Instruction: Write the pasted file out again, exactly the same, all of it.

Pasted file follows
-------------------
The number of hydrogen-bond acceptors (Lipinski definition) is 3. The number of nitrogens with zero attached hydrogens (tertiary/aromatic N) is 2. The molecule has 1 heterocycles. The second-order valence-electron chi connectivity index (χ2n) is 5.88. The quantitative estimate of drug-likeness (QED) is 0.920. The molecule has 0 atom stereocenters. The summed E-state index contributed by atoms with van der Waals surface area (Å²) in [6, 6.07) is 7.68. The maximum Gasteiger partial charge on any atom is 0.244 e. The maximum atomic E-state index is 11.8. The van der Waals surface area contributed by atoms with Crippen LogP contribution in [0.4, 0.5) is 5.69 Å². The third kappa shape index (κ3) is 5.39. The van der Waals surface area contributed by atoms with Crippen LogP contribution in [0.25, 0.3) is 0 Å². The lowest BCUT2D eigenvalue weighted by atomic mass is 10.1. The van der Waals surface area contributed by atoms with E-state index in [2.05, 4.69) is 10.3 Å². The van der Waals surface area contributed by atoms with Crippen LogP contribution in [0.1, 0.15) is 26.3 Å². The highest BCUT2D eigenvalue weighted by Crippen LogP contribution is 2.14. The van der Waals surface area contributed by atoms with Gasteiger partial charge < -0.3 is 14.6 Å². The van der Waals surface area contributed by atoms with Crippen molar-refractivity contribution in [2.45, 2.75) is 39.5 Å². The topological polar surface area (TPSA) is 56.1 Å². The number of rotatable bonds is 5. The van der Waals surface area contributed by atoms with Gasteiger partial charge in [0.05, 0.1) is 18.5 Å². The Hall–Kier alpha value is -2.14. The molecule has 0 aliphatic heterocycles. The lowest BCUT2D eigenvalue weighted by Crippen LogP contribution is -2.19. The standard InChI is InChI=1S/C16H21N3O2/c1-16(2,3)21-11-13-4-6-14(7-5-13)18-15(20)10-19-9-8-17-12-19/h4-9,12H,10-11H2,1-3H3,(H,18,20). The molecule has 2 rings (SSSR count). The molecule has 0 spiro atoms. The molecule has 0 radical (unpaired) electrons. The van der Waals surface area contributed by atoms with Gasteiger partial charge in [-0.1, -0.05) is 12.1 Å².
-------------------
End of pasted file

The number of hydrogen-bond acceptors (Lipinski definition) is 3. The number of nitrogens with zero attached hydrogens (tertiary/aromatic N) is 2. The molecule has 1 heterocycles. The second-order valence-electron chi connectivity index (χ2n) is 5.88. The quantitative estimate of drug-likeness (QED) is 0.920. The molecule has 0 atom stereocenters. The summed E-state index contributed by atoms with van der Waals surface area (Å²) in [6, 6.07) is 7.68. The maximum Gasteiger partial charge on any atom is 0.244 e. The maximum atomic E-state index is 11.8. The van der Waals surface area contributed by atoms with Crippen LogP contribution in [0.4, 0.5) is 5.69 Å². The third kappa shape index (κ3) is 5.39. The van der Waals surface area contributed by atoms with Crippen LogP contribution in [0.25, 0.3) is 0 Å². The lowest BCUT2D eigenvalue weighted by atomic mass is 10.1. The van der Waals surface area contributed by atoms with E-state index in [2.05, 4.69) is 10.3 Å². The van der Waals surface area contributed by atoms with Crippen LogP contribution in [0.1, 0.15) is 26.3 Å². The highest BCUT2D eigenvalue weighted by Crippen LogP contribution is 2.14. The van der Waals surface area contributed by atoms with Gasteiger partial charge < -0.3 is 14.6 Å². The van der Waals surface area contributed by atoms with Crippen molar-refractivity contribution in [2.45, 2.75) is 39.5 Å². The topological polar surface area (TPSA) is 56.1 Å². The number of rotatable bonds is 5. The van der Waals surface area contributed by atoms with Gasteiger partial charge in [0.05, 0.1) is 18.5 Å². The Hall–Kier alpha value is -2.14. The molecule has 0 aliphatic heterocycles. The lowest BCUT2D eigenvalue weighted by Crippen LogP contribution is -2.19. The standard InChI is InChI=1S/C16H21N3O2/c1-16(2,3)21-11-13-4-6-14(7-5-13)18-15(20)10-19-9-8-17-12-19/h4-9,12H,10-11H2,1-3H3,(H,18,20). The molecule has 2 rings (SSSR count). The molecule has 0 spiro atoms. The molecule has 0 radical (unpaired) electrons. The van der Waals surface area contributed by atoms with Gasteiger partial charge in [-0.1, -0.05) is 12.1 Å².